You can selectively delete your history. Go to this page, where you'll see everything you've watched in chronological order, and you can remove anything you don't want others to see.

There are keyboard shortcuts that will boost your laptop-viewing experience:

  • F will give you full screen; Esc will take you out of full screen
  • PgDn pauses; PgUp will play
  • The spacebar will also pause and play
  • Shift + Right arrow will fast-forward; Shift + Left arrow will rewind
  • M will toggle your mute button, depending on your computer 

This one might seem obvious, but it's essential. Netflix’s algorithms use both your viewing history and ratings to serve up the best suggestions. However, unlike most rating systems, which show averages fom all users, Netflix shows off ratings based on viewers with similar tastes to you. So, go to Netflix in a web browser, then head to Profile, and go to Viewing History to rate what you've watched.

You don't want your kids or parents skewing your recommendations. Having separate profiles for everyone in your house means that none of their ratings and viewing habits will mess up your recommendations. Each account can have up to five active profiles for no extra cost, so, on average, there should be enough for at least one per family member or flatmate. You can set them up on your PC via this Netflix settings page.

You can manually rearrange the My List section, which is ordered automatically by default. Go to this link and select to order your list manually. Once finished, go here, and drag around to rearrange your content. Any edits you make will sync across all devices.

Facebook Messenger has an AndChill bot that serves up recommendations with trailers - all based on things you tell it you like.

To download shows to iOS or Android devices, browse the Available for download section or press the download icon next to the show. To find your offline shows, go to Menu then My downloads. There’s a limit to the number of devices you can download content on, ranging from one to four devices, depending on your plan. Downloads have an expiration and may need to be watched with 48 hours of hitting play.

Downloads will eat up storage space on your device. To keep track, go to App settings. To quickly free up space, press Delete All Downloads. Also, if have an Android phone with a microSD slot, there are two workarounds that'll let you download to an SD card:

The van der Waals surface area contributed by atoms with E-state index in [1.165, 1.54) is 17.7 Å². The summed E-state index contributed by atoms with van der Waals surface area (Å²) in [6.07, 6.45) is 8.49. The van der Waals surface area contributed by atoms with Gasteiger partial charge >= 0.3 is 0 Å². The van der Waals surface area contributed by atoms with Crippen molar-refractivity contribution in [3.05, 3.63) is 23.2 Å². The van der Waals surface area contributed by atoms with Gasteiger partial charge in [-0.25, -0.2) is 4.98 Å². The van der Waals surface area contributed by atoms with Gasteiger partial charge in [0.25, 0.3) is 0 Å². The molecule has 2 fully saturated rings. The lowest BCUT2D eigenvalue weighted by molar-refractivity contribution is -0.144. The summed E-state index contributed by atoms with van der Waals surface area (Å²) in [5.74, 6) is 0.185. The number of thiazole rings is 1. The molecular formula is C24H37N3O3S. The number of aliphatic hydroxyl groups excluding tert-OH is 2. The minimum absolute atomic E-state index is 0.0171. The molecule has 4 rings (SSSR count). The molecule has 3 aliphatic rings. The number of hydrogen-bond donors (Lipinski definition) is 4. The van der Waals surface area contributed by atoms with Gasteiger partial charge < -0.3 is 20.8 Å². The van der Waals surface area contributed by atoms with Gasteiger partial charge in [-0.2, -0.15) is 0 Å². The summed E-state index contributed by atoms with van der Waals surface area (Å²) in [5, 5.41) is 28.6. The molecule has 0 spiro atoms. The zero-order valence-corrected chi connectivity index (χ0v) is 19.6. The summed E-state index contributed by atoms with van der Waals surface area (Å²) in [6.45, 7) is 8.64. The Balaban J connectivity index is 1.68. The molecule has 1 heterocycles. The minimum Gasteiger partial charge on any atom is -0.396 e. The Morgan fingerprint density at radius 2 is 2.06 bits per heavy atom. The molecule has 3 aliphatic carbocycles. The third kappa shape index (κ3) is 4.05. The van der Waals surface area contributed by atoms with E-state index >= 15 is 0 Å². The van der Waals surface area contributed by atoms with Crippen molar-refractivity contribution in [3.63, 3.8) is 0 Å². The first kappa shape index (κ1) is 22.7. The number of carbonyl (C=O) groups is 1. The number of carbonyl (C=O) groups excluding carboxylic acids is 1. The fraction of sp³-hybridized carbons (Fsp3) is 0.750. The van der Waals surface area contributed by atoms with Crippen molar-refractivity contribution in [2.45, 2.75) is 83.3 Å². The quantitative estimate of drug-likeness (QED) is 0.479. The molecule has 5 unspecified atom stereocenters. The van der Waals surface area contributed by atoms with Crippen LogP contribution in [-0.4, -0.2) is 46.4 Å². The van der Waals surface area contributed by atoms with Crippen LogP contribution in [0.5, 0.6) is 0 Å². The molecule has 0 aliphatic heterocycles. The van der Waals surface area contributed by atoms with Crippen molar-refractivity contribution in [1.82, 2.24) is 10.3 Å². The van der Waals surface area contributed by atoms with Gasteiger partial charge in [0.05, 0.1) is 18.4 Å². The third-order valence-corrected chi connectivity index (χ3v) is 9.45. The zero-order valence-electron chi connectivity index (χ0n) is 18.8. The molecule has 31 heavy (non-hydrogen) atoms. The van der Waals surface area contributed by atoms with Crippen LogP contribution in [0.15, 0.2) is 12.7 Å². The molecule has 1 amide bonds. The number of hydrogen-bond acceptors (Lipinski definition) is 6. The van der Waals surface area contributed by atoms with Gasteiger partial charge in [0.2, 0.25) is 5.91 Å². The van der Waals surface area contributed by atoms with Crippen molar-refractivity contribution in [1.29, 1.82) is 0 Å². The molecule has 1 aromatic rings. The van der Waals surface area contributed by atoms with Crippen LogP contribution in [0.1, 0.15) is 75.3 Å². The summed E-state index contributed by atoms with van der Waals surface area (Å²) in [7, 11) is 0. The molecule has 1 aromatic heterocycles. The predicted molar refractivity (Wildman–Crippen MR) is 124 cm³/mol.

• Download a file browser, set it to view hidden files, and copy over downloaded content to the microSD card. Content cannot be played off the microSD card -- you need to copy it over to the correct folder on your phone to play it.
  • Merge your microSD card with your phone’s internal storage, tricking your Android into thinking the microSD card is an internal part of the smartphone. Remove and re-insert your microSD card, then tap Set Up once a notification pops up, and tap Use as internal storage. Once you’re prompted, select the option to migrate your data over to your new storage. If you use this method, never remove the card unless you feel like doing an entire phone reset.

The Chrome extension AccessURL (free) lets you share a link with a built-in expiration date, so you can let friends watch stuff on your Netflix without sharing your password -- and you can prevent them from abusing your generosity.

If you have a Chromecast device and a Google Home speaker, go to More Settings in the Google Home app, tap on TVs and Speakers, and then tap the plus sign in the bottom right corner of the screen. The Google Home app will search for voice-supported TVs on the same Wi-Fi network as your Google Home. From there, you can ask Google Home to play Netflix movies and TV show or even YouTube videos.

You must connect third-party services -- like Netflix -- to your Google account using the Google Home app (Settings > More Settings > Videos and Photos). After doing this, you can simply say things like “Okay Google, play House of Cars from Netflix on TV". You can even also Google Home to pause playback or rewind a minute to something you might've missed.

Netflix has a VR app for Gear VR and Google Daydream View headsets. Put on a headset, fire up the VR app, and you’ll find yourself in a log cabin with a giant TV and Netflix menu. Just select what you want to watch, hit play, and the lights will dim.

Check out Pocket-lint's complete Netflix guide: